First, let’s get some video of Weaver doing his thing stuck in here.
Huh. Actually, the mlb.com video of Weaver’s debut is not available to embed. It appears videos cannot be embedded for a certain amount of time. This seems moderately short-sighted to me on MLB’s part, but I suppose this way if you want to see a recent highlight they get the pageview. Well, here’s the link, and I’ll find another video to actually embed.
And here’s some embeddable video, via minorleaguebaseball:
Okay, now that we’ve got that, let’s go over some things.
First off, physically, I have to say the pitcher I’m most forcibly reminded of watching Weaver pitch is Tim Hudson, the former A’s and Braves sinkerballer who made his living working at the bottom of the zone with a nasty two-seamer and a plus split-finger pitch. Weaver just physically and aesthetically reminds me a ton of Hudson; the one difference being that where Hudson’s success was based largely on rolling up huge groundball numbers because of his sinker, Weaver’s fastball has nowhere near the same kind of downward action. Which brings us to the other, more salient comp I have for Weaver.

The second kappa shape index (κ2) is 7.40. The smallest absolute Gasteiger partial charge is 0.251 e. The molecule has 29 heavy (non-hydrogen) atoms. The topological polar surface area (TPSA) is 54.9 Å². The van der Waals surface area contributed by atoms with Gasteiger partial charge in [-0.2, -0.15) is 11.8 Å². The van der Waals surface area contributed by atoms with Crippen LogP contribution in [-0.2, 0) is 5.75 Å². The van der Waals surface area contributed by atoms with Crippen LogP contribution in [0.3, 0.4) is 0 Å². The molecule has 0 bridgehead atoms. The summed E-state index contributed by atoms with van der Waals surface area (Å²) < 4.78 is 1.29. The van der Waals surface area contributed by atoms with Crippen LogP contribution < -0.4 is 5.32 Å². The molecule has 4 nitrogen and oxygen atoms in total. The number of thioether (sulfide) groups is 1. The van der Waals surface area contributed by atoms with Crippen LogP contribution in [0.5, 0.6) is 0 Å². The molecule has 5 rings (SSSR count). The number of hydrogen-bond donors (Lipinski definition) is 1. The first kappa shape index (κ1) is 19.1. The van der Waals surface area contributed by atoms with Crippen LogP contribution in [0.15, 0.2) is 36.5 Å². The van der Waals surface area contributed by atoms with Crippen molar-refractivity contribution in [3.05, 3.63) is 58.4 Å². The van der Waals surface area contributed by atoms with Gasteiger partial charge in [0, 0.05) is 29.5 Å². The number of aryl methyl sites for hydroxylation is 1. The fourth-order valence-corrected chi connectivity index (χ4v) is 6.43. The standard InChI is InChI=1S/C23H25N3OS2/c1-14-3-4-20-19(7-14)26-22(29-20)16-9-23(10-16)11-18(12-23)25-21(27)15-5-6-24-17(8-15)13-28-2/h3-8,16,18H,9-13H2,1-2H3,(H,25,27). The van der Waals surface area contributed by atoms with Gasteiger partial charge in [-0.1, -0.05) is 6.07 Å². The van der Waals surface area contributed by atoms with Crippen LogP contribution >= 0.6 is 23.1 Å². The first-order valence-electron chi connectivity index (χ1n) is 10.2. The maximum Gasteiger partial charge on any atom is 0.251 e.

Back when I wrote up this year’s top prospects list (which, by the way, if you’re waiting for the continuation of the so-far performances by the list, I’ll get back to that next Sunday; the debut of a prospect was too timely to pass up this particular day), I compared Weaver in terms of approach and stuff to a former Cardinal hurler that I’m sure plenty here were a little worried to hear the name of: Anthony Reyes. Having watched Weaver in a big league game now, with all the accoutrement, I can safely say I feel just as confident in that comp as I did then, if not more.